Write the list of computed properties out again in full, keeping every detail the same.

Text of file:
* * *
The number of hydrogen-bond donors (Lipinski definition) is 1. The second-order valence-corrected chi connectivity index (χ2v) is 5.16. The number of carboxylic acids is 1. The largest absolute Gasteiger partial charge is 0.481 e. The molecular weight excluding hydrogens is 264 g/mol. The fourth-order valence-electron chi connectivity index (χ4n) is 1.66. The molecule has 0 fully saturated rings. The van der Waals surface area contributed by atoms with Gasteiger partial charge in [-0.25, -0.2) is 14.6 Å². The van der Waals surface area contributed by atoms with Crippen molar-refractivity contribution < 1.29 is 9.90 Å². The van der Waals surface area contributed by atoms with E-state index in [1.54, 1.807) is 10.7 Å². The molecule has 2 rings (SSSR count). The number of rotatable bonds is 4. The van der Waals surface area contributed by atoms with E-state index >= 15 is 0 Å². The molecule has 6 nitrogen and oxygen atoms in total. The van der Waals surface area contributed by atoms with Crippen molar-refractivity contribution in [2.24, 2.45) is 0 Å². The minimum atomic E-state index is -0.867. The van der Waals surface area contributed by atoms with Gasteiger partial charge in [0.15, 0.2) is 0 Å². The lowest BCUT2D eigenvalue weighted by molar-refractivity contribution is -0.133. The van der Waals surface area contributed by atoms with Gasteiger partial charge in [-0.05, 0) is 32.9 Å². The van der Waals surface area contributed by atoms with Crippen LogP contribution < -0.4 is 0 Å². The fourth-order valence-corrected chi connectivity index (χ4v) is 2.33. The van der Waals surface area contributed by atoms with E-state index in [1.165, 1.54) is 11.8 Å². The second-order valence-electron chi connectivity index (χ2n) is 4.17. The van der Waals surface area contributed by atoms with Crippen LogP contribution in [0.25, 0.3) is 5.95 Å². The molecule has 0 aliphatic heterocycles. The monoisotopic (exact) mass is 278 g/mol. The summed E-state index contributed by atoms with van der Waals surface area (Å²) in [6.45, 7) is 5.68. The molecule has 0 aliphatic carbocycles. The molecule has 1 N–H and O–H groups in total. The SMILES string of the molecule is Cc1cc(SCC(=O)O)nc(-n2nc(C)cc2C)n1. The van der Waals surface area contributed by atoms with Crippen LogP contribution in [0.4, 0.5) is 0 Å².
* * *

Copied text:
The number of hydrogen-bond donors (Lipinski definition) is 1. The second-order valence-corrected chi connectivity index (χ2v) is 5.16. The number of carboxylic acids is 1. The largest absolute Gasteiger partial charge is 0.481 e. The molecular weight excluding hydrogens is 264 g/mol. The fourth-order valence-electron chi connectivity index (χ4n) is 1.66. The molecule has 0 fully saturated rings. The van der Waals surface area contributed by atoms with Gasteiger partial charge in [-0.25, -0.2) is 14.6 Å². The van der Waals surface area contributed by atoms with Crippen molar-refractivity contribution < 1.29 is 9.90 Å². The van der Waals surface area contributed by atoms with E-state index in [1.54, 1.807) is 10.7 Å². The molecule has 2 rings (SSSR count). The number of rotatable bonds is 4. The van der Waals surface area contributed by atoms with E-state index >= 15 is 0 Å². The molecule has 6 nitrogen and oxygen atoms in total. The van der Waals surface area contributed by atoms with Crippen molar-refractivity contribution in [2.24, 2.45) is 0 Å². The minimum atomic E-state index is -0.867. The van der Waals surface area contributed by atoms with Gasteiger partial charge in [0.15, 0.2) is 0 Å². The lowest BCUT2D eigenvalue weighted by molar-refractivity contribution is -0.133. The van der Waals surface area contributed by atoms with Gasteiger partial charge in [-0.05, 0) is 32.9 Å². The van der Waals surface area contributed by atoms with Crippen LogP contribution < -0.4 is 0 Å². The fourth-order valence-corrected chi connectivity index (χ4v) is 2.33. The van der Waals surface area contributed by atoms with E-state index in [1.165, 1.54) is 11.8 Å². The second-order valence-electron chi connectivity index (χ2n) is 4.17. The van der Waals surface area contributed by atoms with Crippen LogP contribution in [0.25, 0.3) is 5.95 Å². The molecule has 0 aliphatic heterocycles. The monoisotopic (exact) mass is 278 g/mol. The summed E-state index contributed by atoms with van der Waals surface area (Å²) in [6.45, 7) is 5.68. The molecule has 0 aliphatic carbocycles. The molecule has 1 N–H and O–H groups in total. The SMILES string of the molecule is Cc1cc(SCC(=O)O)nc(-n2nc(C)cc2C)n1. The van der Waals surface area contributed by atoms with Crippen LogP contribution in [0.4, 0.5) is 0 Å².